Now, if the stream is moderately slow the water you pour on will remain and fill up, but if a strong stream it will dash off onto the bench and leave the plant deficient of water. In April and May and the summer months a less experienced hand can water many things, for there is less danger of overwatering, and if the benches and paths receive a lot of overflow no harm is done, for you want to damp down as it is, when evaporation is great.

It is quite different in October and November, when there is little fire heat, and superfluous moisture would be injurious. As you pass along with the hose you water the flowering geranium without any syringing, and you come to 500 achyranthes that want not only watering but a good syringing, too. The cinerarias won't want syringing but the cytisus will. And there you have with your hose and your forefinger a watering can and syringe in one.

After the middle of May watering in plant houses can be done in the afternoon. In fall, winter and early spring it should be done in the morning. Perhaps it is the color of the soil, perhaps it is instinct or long practice that enables us to see at a glance when a plant or batch of plants needs water. A practiced hand will know that the plants along the back of the bench where the heat of the pipes may be coming up, or the front row where the sun and air get more play at them, may want water while the rest do not. So he will run his hose along those rows and say to himself if he is thinking of his business and not of his best girl, " Tomorrow the whole lot will take it."

The quantity of water that a plant in a pot needs, as was said before, is not a question; it wants water or it does not. It never wants a little. With a bench of carnations or roses it is different. I believe that except in hot weather in spring no more should be given a bench than will go thoroughly to the bottom, but be sure you give it enough to do that. This is not so easy to determine, but practice and observation with one or two waterings, will soon teach you about how much will be proper, and it should be applied softly, either with a rose attached to the hose, which is quickly unscrewed when you want to begin to syringe, or with a piece of flattened tin attached to the hose, off which the water passes in a gentle stream.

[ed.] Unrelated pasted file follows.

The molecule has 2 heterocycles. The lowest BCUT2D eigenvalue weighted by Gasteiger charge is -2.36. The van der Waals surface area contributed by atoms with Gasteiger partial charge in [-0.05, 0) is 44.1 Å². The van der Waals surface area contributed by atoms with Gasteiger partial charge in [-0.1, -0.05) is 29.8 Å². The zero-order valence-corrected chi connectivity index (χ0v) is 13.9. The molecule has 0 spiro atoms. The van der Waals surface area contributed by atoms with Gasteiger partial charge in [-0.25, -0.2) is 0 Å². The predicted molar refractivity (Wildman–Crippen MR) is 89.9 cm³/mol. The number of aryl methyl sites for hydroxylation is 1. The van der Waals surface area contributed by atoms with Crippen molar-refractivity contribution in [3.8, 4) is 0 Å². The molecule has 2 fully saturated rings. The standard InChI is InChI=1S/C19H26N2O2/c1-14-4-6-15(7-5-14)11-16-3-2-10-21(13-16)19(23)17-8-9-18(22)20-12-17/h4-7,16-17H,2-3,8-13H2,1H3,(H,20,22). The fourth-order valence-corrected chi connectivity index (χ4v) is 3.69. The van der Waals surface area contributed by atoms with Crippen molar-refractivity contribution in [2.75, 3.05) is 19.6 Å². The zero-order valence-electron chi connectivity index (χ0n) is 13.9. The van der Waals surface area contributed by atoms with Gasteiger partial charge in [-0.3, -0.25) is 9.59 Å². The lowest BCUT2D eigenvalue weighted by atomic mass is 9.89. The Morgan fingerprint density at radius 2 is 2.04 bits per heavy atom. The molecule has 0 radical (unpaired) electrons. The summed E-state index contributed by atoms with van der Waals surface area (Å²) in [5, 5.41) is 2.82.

plants, let it be fuchsias or geraniums or roses in pots, or anything else that is growing fast, that are plunged to their rims in refuse hops, ashes or tanbark, will far outstrip a batch of the same sort with the pots bare? There is no evaporation from the sides of the plunged pot and consequently a more uniform moisture, and that is the sole reason. This is very marked and is a good lesson for us. Letting plants whose roots are active get repeatedly on the dry side day after day will tell on them and stunt their growth, compared with those that are kept at a more uniform moisture. This may be of no detriment to our bedding geraniums or coleus or cannas, but it is to the plants that we want to make a fine growth or produce fine flowers.

Some may say, " Look at the plants in the field. My carnations have not had a drop of water or rain in six weeks, but they are growing." They are under entirely different conditions. We hoe the surface, or ought to. Evaporation from the ground is continually going on, and the looser we keep the surface the faster will be evaporation, and the more evaporation from the surface the more moisture rises to the surface from the depths of the ground to nourish the roots. This is called capillary attraction. Hence it follows that the deeper we have plowed or dug, or the more we have broken up the subsoil, the better will capillary attraction benefit the plant. So there is a more uniform moisture at the root than you think, even in the dryest time.

All this benefit is of course cut off entirely in cultivating in pots and on the bench.

Have you ever noticed where a drain or sewer was laid four feet deep in a stiff clay the grass for years over the drain will be green in the dryest time, because by the disturbance and breaking up of the soil capillary attraction is helped?

The sub-watering experiments on our benches is yet too new for me to enter into, and our trade papers have given full accounts of the methods. Something practical may be yet evolved by our learned professors.

In conclusion you should keep one man watering one house. He may water half a dozen, but if it is the same man and he is a gardener he will remember the condition in which he left the plants on the previous day, and will know just about what will want it the next. A good, intelligent, faithful waterer is as valuable a man as you have on your place.